How we read

As the world of print recedes, what is lost and what is gained?



A declaration of interest: this article is written by a writer. I don’t say a good writer, but a full-time professional writer, and if you ask any representative of this dying breed how they feel about the apparent dissolution of print in the face of ebooks and websites, they will almost all say the same thing: they will tell you they are against it. Paper pages remind them of paper money: of the civilised advances paid before the electronic undermining of book prices prompted most authors to develop a sideline, usually teaching the profession from which they can no longer make a living.
But the attachment of writers to the old, tangible media is not just about money. The physical book seems like a fitting reward for the labour of writing a book. It is flattering that third parties – typesetters, printers, designers – are roped in on your behalf. A physical book represents closure, whereas ebook publication means becoming part of the eternal, energy-sapping flux of the internet. You have to do all your own marketing: blogging or tweeting about how great you are in defiance of all those childhood injunctions to be modest; and there are people out there who aspire to pick your work apart electronically, “remix” it in the name of some democratic hippyish ideal. If you become involved in that sort of interactivity, then you might have to spend a long time defending your vision or just lying awake and worrying about the assaults made upon it by people who, surely, ought to be making their own stuff up.
Fortunately we writers, being writers, can write about this. Whereas I don’t believe I have read a single work by a milkman lamenting that most people now buy their milk from a shop instead of having it delivered, books fretting over the death of print form one of the genres of the moment. 
The shortest of the books before us, but the philosophical heavyweight, is Book Was There by Andrew Piper, a Canadian professor of literature. The title is a quote from Gertrude Stein that is even more irritating when written in full: “Book was there, it was there”, the point being that we were reading something or other at all the staging posts of our lives. Piper wants us all to calm down and have a sensible discussion about this “late age of print”, but he begins with such a compelling evocation of the tactile pleasure of a book, its “graspability”, that you think there could no arguments on the other side. He discusses a painting of 1864 by Adolf von Menzel, “one of the most sensuous depictions of the relationship between a hand and a book I have ever seen”. The hand actually obscures the book it is holding. The reader, holding a book, mimics the gesture of prayer. In ancient and medieval art, says Piper, the open hand is the sign of divine calling, and so when reading, we call out and are called to. Books are also proxies for our hands: they hold things.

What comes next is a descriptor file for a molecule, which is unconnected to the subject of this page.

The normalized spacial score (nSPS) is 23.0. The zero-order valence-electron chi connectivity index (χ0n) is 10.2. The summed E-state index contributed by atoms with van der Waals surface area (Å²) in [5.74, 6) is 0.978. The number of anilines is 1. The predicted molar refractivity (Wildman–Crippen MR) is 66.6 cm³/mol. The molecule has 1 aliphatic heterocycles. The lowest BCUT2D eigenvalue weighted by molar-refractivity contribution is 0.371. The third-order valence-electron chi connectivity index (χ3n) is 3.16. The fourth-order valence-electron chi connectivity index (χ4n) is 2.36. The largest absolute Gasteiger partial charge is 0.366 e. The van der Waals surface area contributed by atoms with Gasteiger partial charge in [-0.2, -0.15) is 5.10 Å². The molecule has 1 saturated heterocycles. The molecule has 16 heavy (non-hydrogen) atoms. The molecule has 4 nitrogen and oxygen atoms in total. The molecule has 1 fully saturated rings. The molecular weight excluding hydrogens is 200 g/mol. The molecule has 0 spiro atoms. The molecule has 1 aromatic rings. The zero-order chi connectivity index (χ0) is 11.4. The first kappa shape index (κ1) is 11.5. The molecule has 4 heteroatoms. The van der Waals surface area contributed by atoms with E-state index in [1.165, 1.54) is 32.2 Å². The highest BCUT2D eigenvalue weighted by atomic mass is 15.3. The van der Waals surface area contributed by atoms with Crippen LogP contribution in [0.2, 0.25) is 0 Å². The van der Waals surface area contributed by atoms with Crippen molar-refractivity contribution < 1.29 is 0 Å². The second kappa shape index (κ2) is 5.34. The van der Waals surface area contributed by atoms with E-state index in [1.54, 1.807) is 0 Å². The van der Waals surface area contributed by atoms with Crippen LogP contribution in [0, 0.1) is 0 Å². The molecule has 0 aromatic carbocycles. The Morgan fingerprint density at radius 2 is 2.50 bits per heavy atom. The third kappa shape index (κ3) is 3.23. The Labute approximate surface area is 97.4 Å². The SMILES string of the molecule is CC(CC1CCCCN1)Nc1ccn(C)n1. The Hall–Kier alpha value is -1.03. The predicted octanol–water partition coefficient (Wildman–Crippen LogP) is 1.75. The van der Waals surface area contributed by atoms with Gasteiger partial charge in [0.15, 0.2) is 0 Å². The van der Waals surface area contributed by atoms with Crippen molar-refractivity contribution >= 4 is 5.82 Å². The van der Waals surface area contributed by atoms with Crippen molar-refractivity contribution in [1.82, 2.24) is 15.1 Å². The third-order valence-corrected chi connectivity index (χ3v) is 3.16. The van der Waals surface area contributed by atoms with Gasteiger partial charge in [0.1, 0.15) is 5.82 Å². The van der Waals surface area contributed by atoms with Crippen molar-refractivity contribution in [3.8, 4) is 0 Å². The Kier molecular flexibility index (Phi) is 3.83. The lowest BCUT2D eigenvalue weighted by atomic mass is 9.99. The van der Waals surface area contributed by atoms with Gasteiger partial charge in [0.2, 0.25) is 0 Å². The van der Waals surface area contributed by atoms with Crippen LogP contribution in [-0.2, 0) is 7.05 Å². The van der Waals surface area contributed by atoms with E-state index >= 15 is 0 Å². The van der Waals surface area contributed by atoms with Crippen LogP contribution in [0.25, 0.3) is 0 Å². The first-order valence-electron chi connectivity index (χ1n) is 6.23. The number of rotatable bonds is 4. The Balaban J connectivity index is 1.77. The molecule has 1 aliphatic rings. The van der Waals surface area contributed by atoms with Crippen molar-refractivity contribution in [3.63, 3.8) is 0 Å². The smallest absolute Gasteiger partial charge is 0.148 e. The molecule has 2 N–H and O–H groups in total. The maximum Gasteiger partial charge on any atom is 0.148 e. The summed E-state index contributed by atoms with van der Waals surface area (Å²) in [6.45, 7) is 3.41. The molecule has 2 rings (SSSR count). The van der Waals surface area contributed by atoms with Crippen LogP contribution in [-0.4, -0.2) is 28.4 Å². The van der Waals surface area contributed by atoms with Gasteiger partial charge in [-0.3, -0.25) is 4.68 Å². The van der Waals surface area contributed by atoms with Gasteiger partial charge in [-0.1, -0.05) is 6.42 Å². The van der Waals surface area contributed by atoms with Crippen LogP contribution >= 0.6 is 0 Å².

The book is contained and finite, and the web is not. But there has always been too much to read. “Read much, not many,” said Pliny the Younger. In this and many other ways Piper shows the apparent internet revolution as being a continuum of book culture. He compares a typical web page with medieval manuscripts. They, too, “revelled in cacophony”. The roots of file-sharing are traced back to 18th-century London’s coffee houses. On the subject of this vaunted internet “sharing”, Piper makes the point that for sharing to have moral worth, it should involve sacrifice – a cost. “To this end, we need – brace yourself for this – to embrace DRM.”
On the face of it, Ian Sansom’s book on paper is chronicling the shift to new media but he and his publishers seem conflicted about whether paper is disappearing or not. The book is subtitled an “elegy” for paper; but it is surtitled a “celebration” of paper.
The Missing Ink is, perhaps, more justifiably elegiac, being a highly readable, casually elegant look at a “modest, pleasurable, private skill” that “is about to vanish from our lives altogether”: the art of handwriting. Philip Hensher, like Sansom, is steeped in his subject. He once wrote a 300,000-word novel by hand. As a boy, he saw the signature of Elizabeth I, with all those zigzags descending beneath. It was “love at first sight”. He recalls first seeing his own father’s signature, which resembled “a knife in a wound”.


Lastupdate on : Mon, 17 Dec 2012 21:30:00 Makkah time
Lastupdate on : Mon, 17 Dec 2012 18:30:00 GMT
Lastupdate on : Tue, 18 Dec 2012 00:00:00 IST

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